How I would target £200 a month in dividend income

One of my favourite ways to generate passive income is buying and holding dividend shares. If they pay me dividends in future – which is never guaranteed – then I will be able to watch my income pile up without having to lift a finger.

If I decide to target a specific monthly passive income, I can make a plan around that goal. Here is my approach.

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Start with the end in sight

To begin, I decide how much passive income I would like to target each month. I find it easier to do this as a monthly average than to target exactly the same amount each month. That is because companies pay out dividends on their own schedules and these are not fixed.

A monthly £200 adds up to £2,400 a year. How much would I need to spend on dividend shares to generate that? That depends on what is known as dividend yield. Yield is basically an expression of a share’s dividends as a percentage of its current purchase price.

To generate £2,400 a year in dividends, if I was investing in shares yielding 10%, I would need to spend £24,000 buying shares. If I bought shares yielding 5%, that would increase to £48,000. If I bought shares yielding 2%, I would need £120,000 to hit my target.

Why I do not look at yield alone

So far, it sounds as if yield is a big deal. Based on that, I could go out and buy shares yielding 10% or even more, such as Evraz and Ferrexpo. But there are a couple of problems with such a purely yield-focussed approach that could cost me dearly.

First, Evraz and Ferrexpo are both miners. To reduce my risk, I would want to diversify my share ownership across different business sectors and companies. So while having some miners in my portfolio would be fine, if I only bought shares in miners then I may well see my passive income drop a lot the next time the mining industry enters a cyclical downturn. That is not just true of mining: I would not want to concentrate my whole portfolio on any single sector, no matter how appealing it looks to me today.

Quality and passive income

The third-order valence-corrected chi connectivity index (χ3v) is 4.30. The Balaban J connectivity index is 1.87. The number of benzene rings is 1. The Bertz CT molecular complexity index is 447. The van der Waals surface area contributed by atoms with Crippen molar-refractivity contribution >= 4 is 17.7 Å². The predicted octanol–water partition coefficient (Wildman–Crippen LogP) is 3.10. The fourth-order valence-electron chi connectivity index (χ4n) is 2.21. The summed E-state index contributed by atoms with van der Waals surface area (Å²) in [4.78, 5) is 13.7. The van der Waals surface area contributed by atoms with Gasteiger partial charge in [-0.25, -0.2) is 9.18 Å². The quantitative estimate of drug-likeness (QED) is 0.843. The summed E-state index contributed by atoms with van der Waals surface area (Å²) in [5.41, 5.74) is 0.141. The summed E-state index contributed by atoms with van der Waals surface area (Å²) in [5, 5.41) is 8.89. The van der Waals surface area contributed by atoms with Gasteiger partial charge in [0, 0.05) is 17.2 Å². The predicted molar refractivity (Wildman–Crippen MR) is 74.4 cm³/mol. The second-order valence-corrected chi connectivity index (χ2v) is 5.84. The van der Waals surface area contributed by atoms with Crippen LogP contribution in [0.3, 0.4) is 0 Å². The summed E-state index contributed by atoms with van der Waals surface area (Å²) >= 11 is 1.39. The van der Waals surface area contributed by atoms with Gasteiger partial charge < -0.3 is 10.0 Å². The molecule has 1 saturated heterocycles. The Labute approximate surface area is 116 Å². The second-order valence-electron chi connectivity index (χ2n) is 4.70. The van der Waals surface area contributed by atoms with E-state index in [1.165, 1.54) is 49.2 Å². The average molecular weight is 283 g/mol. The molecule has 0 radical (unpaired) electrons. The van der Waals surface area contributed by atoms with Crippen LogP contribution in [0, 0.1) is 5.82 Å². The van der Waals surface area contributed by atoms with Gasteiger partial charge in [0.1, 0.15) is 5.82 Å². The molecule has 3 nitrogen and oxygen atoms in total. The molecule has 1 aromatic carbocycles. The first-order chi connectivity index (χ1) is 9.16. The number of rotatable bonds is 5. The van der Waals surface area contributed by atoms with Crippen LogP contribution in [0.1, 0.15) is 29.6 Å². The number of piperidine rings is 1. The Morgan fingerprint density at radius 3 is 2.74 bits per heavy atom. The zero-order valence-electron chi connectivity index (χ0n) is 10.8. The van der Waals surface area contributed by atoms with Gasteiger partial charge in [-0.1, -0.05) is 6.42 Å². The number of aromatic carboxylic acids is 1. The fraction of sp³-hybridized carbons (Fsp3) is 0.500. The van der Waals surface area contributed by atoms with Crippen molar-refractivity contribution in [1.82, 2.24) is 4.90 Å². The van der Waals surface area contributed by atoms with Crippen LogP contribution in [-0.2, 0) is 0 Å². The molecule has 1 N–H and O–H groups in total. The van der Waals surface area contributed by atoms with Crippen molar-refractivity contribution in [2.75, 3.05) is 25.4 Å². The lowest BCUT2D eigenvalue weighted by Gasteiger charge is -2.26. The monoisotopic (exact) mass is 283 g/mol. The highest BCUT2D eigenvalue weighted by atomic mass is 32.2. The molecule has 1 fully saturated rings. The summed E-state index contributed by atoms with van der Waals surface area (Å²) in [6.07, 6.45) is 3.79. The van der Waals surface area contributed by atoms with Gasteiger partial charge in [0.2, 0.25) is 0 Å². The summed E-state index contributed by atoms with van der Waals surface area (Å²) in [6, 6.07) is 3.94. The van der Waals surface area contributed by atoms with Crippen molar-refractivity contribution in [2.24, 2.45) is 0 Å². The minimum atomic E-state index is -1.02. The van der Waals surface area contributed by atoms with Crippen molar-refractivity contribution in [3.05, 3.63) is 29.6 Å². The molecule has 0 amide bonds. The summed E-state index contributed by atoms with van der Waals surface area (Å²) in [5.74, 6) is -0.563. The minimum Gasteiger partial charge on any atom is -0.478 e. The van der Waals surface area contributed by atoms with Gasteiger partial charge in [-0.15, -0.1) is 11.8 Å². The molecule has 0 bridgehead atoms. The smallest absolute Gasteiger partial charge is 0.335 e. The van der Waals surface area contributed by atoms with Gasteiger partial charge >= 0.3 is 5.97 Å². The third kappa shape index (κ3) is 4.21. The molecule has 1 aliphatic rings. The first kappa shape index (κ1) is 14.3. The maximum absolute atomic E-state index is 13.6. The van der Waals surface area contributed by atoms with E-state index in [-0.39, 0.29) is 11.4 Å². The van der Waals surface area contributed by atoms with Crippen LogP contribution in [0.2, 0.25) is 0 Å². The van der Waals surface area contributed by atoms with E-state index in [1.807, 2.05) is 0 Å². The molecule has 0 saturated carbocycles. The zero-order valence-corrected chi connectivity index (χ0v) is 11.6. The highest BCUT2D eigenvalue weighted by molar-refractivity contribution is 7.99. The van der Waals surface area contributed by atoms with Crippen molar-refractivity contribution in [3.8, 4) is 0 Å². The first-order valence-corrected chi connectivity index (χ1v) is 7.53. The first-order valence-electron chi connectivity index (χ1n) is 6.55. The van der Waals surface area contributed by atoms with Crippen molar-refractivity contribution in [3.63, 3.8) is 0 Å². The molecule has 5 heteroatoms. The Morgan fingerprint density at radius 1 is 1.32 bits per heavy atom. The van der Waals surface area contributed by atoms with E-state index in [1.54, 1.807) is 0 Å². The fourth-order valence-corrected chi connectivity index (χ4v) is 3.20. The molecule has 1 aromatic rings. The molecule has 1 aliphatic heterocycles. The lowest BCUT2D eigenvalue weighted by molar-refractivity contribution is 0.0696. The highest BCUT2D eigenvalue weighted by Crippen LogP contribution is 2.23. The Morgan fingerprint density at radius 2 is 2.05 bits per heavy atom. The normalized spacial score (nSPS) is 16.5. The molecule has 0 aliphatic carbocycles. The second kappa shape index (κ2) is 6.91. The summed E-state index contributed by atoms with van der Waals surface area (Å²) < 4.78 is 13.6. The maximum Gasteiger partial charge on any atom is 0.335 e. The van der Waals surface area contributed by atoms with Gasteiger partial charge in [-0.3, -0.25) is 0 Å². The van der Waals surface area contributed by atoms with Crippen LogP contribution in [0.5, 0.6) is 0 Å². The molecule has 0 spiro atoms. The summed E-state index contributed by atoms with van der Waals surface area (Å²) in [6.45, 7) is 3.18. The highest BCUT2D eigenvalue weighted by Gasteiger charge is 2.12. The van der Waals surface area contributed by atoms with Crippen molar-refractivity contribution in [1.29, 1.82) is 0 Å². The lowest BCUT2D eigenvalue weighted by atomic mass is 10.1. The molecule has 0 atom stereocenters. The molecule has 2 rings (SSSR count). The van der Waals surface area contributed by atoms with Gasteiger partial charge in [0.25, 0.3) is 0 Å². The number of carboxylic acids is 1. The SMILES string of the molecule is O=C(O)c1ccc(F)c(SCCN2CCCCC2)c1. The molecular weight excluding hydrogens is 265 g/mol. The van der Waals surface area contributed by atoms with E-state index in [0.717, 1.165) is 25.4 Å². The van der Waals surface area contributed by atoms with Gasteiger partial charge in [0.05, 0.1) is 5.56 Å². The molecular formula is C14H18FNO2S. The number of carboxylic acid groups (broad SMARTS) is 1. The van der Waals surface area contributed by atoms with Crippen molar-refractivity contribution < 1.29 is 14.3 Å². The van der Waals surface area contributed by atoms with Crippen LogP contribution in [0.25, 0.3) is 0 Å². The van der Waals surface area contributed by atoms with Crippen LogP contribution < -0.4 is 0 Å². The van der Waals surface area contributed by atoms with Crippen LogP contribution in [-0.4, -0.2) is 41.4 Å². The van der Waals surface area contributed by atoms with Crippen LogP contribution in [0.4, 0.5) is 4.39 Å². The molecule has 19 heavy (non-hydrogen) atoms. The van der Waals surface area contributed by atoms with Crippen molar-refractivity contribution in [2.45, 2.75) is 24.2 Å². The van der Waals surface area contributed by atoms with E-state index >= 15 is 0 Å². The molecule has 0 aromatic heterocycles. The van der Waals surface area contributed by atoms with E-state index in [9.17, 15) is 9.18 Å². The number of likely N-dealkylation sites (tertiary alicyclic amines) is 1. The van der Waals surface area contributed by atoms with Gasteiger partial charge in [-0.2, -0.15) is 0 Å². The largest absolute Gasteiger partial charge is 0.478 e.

Another problem with just buying high-yield shares is that unusually high yields often imply that the City thinks a share has elevated risks. Evraz and Ferrexpo both face considerable political risk, for example.

That does not mean that I avoid high-yield shares altogether. If I want to target passive income, higher-yielding shares can help me do it with less money. But I do not buy shares just because of their high yield. Instead, I focus on companies that I think have had a good chance of maintaining or increasing their dividend. So I consider factors like their business model and future customer demand, the level of cover provided for the dividend by cash flow and also anything that could hurt a company’s future ability to pay dividends, like big debts falling due. If I find a high-quality company with an attractive yield, then I consider it as a candidate for my portfolio to help me reach my passive income goal.

Christopher Ruane has no position in any of the shares mentioned. The Motley Fool UK has no position in any of the shares mentioned. Views expressed on the companies mentioned in this article are those of the writer and therefore may differ from the official recommendations we make in our subscription services such as Share Advisor, Hidden Winners and Pro. Here at The Motley Fool we believe that considering a diverse range of insights makes us better investors.

This post was originally published on Motley Fool

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